Saturday, January 22, 2011

NYJFF ’11: 36 Righteous Men

According to Orthodox Judaism, the Tzadik is a righteous figure who has absolutely no desire to sin. They are so cool, John Zorn named his avant-garde music label after them. Jewish-Argentine filmmaker Daniel Burman (pictured at left) documented the annual pilgrimage of a group of Rabbis and scholars to the tombs of revered Tzaddikim across Russia, Ukraine, and Poland in 36 Righteous Men, which has its world premiere at this year’s New York Jewish Film Festival at the Walter Reade Theater.

References in the Talmud identify thirty-six true Tzaddikim piously exist amongst us, unaware of their own significance or of their thirty-five counterparts. When each dies, they are replaced, lord willing, because it is only due to their presence that the world is spared the destruction it deserves. Not surprisingly, those venerated as Tzaddikim exemplified wisdom, leading instructive lives of enlightenment.

Indeed, it is a potent concept that could be richly explored in another documentary. While Burman includes a number of instructive stories courtesy of the considerable experts on the pilgrimage, the film often more-or-less reverts to travelogue. Also problematically, the audience never gets a particularly strong sense of the varied personalities making the trek with Burman.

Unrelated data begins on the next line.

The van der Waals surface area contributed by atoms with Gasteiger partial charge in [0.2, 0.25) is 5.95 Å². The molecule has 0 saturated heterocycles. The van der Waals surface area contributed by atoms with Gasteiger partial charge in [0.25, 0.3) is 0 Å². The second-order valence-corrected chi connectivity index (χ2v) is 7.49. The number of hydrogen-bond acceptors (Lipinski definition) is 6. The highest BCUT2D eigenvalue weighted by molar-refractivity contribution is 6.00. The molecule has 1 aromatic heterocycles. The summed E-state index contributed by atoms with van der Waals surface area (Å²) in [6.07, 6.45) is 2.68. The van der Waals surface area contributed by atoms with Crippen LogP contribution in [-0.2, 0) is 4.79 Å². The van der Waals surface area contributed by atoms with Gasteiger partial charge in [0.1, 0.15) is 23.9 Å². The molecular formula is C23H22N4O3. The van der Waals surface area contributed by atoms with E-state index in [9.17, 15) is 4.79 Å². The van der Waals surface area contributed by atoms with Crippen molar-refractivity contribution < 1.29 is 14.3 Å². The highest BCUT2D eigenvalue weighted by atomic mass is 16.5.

Perhaps the most intriguing aspect of 36 Righteous Men is the way in which the journey spurred Burman to come to terms and finally embrace his own Jewish faith. Frankly, this is somewhat surprising because the Argentine Burman’s previous films are largely thought to be informed by his Polish-Jewish heritage and have frequently played at Jewish films festivals.

People of any faith can definitely learn something from Burman’s documentary. It is informative and ultimately quite life-affirming. Yet, it represents a bit of a lost opportunity, never really engaging viewers on a gut level. That is not necessarily Burman’s fault, since the cameras had to be safely turned off during the heaviest moments of the trek, but he never fills that emotional void. Certainly well intentioned and enormously significant when considering Burman’s own filmography, 36 Righteous Men screens twice this coming Wednesday (1/26) as the 2011 New York Jewish Film Festival continues at the Walter Reade.